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- Dwelling or raised in, or as if in, cloisters; solitary.
- 1662, [Samuel Butler], “[The First Part of Hudibras]”, in Hudibras. The First and Second Parts. […], London: […] John Martyn and Henry Herringman, […], published 1678; republished in A[lfred] R[ayney] Waller, editor, Hudibras: Written in the Time of the Late Wars, Cambridge: University Press, 1905, OCLC 963614346:
- Cloistered friars and vestal nuns.
- 1741, William Shenstone, The Judgment of Hercules
- In cloister'd state let selfish sages dwell, / Proud that their heart is narrow as their cell.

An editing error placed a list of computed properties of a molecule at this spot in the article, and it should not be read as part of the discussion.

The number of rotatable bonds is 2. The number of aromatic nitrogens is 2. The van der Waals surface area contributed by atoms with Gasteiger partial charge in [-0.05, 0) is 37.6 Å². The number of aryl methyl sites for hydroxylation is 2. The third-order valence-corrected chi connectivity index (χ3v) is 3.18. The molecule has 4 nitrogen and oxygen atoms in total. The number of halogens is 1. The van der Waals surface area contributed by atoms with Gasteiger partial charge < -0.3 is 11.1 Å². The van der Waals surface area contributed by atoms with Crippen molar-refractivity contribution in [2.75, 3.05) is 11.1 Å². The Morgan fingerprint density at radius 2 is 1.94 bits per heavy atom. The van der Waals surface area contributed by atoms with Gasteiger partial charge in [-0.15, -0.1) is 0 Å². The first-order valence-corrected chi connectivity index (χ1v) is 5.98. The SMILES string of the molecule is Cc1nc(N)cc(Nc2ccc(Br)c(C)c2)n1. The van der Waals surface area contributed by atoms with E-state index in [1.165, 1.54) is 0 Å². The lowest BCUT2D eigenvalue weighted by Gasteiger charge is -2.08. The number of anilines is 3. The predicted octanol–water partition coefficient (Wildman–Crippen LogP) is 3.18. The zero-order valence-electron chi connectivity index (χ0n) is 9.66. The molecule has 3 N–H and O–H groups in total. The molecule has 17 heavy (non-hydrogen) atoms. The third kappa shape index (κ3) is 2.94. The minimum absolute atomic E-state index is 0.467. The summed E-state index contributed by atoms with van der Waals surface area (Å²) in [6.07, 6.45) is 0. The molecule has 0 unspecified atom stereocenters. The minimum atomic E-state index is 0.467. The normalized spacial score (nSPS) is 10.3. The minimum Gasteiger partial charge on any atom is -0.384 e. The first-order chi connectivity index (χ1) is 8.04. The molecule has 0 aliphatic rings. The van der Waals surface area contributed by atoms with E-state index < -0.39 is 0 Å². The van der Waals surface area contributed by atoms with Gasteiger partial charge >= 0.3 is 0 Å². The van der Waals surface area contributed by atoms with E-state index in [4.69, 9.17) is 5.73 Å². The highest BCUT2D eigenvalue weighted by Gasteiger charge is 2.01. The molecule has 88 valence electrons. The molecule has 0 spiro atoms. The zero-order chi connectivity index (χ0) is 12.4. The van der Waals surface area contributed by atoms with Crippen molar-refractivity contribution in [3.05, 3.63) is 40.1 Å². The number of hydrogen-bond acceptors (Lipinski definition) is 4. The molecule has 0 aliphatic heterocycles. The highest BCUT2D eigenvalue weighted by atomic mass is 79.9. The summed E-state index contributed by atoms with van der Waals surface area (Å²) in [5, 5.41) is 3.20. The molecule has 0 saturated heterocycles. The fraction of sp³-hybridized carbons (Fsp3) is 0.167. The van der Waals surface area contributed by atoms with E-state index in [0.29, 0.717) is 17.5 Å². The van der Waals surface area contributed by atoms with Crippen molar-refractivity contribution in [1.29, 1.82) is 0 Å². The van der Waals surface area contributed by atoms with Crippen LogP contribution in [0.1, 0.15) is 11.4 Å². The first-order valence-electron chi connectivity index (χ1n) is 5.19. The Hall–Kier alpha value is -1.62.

- Isolated, protected, hidden away for the sake of maintaining innocence.
- Naive, lacking in worldliness.
- Furnished with cloisters.
- 1624, Henry Wotton, The Elements of Architecture:
- both the Greeks and Romans […] had commonly two cloiſtered open Courts, one serving for the Womens ſide, and the other for the Men
furnished with cloisters
- simple past tense and past participle of